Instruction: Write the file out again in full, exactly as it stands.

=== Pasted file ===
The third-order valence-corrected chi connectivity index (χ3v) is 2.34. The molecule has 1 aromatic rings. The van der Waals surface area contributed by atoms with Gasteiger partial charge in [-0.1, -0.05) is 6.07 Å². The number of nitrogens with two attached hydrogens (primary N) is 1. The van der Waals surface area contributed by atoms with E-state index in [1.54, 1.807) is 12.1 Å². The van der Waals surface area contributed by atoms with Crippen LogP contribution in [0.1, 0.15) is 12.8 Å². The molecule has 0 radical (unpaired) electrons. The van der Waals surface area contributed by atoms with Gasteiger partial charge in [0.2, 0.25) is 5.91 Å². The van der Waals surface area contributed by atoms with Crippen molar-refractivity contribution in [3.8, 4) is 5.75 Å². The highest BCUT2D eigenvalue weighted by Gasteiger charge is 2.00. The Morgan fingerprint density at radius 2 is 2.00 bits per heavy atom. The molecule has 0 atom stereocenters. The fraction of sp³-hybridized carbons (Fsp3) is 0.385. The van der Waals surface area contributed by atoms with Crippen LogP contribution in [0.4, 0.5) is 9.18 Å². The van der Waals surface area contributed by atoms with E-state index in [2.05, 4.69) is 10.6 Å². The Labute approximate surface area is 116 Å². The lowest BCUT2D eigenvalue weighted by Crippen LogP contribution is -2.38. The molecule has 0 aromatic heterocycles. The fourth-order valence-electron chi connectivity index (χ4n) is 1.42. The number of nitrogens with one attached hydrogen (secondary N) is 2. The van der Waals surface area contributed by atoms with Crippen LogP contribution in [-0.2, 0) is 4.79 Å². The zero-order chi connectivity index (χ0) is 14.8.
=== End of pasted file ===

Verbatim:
The third-order valence-corrected chi connectivity index (χ3v) is 2.34. The molecule has 1 aromatic rings. The van der Waals surface area contributed by atoms with Gasteiger partial charge in [-0.1, -0.05) is 6.07 Å². The number of nitrogens with two attached hydrogens (primary N) is 1. The van der Waals surface area contributed by atoms with E-state index in [1.54, 1.807) is 12.1 Å². The van der Waals surface area contributed by atoms with Crippen LogP contribution in [0.1, 0.15) is 12.8 Å². The molecule has 0 radical (unpaired) electrons. The van der Waals surface area contributed by atoms with Gasteiger partial charge in [0.2, 0.25) is 5.91 Å². The van der Waals surface area contributed by atoms with Crippen molar-refractivity contribution in [3.8, 4) is 5.75 Å². The highest BCUT2D eigenvalue weighted by Gasteiger charge is 2.00. The Morgan fingerprint density at radius 2 is 2.00 bits per heavy atom. The molecule has 0 atom stereocenters. The fraction of sp³-hybridized carbons (Fsp3) is 0.385. The van der Waals surface area contributed by atoms with Crippen LogP contribution in [0.4, 0.5) is 9.18 Å². The van der Waals surface area contributed by atoms with E-state index in [2.05, 4.69) is 10.6 Å². The Labute approximate surface area is 116 Å². The lowest BCUT2D eigenvalue weighted by Crippen LogP contribution is -2.38. The molecule has 0 aromatic heterocycles. The fourth-order valence-electron chi connectivity index (χ4n) is 1.42. The number of nitrogens with one attached hydrogen (secondary N) is 2. The van der Waals surface area contributed by atoms with Crippen LogP contribution in [-0.2, 0) is 4.79 Å². The zero-order chi connectivity index (χ0) is 14.8.